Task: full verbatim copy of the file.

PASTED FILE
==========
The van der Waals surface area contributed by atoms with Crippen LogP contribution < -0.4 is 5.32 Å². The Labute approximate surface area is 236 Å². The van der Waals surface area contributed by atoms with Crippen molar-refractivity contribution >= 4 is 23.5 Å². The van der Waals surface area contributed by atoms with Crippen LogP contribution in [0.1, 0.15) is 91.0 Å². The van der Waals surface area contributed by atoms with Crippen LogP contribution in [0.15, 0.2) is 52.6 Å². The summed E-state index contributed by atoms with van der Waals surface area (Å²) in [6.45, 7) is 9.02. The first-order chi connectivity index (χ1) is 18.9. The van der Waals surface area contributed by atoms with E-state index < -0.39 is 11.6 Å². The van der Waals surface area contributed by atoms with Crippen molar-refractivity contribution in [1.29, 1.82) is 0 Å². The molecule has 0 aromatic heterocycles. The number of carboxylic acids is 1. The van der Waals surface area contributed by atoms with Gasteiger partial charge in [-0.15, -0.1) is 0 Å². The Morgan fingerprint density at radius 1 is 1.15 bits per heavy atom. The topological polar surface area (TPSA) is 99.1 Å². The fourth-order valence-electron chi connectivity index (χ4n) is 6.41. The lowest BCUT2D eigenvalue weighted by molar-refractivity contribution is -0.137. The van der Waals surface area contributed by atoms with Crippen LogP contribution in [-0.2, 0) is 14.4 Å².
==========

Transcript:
The van der Waals surface area contributed by atoms with Crippen LogP contribution < -0.4 is 5.32 Å². The Labute approximate surface area is 236 Å². The van der Waals surface area contributed by atoms with Crippen molar-refractivity contribution >= 4 is 23.5 Å². The van der Waals surface area contributed by atoms with Crippen LogP contribution in [0.1, 0.15) is 91.0 Å². The van der Waals surface area contributed by atoms with Crippen LogP contribution in [0.15, 0.2) is 52.6 Å². The summed E-state index contributed by atoms with van der Waals surface area (Å²) in [6.45, 7) is 9.02. The first-order chi connectivity index (χ1) is 18.9. The van der Waals surface area contributed by atoms with E-state index < -0.39 is 11.6 Å². The van der Waals surface area contributed by atoms with Crippen molar-refractivity contribution in [1.29, 1.82) is 0 Å². The molecule has 0 aromatic heterocycles. The number of carboxylic acids is 1. The van der Waals surface area contributed by atoms with Gasteiger partial charge in [-0.15, -0.1) is 0 Å². The Morgan fingerprint density at radius 1 is 1.15 bits per heavy atom. The topological polar surface area (TPSA) is 99.1 Å². The fourth-order valence-electron chi connectivity index (χ4n) is 6.41. The lowest BCUT2D eigenvalue weighted by molar-refractivity contribution is -0.137. The van der Waals surface area contributed by atoms with Crippen LogP contribution in [-0.2, 0) is 14.4 Å².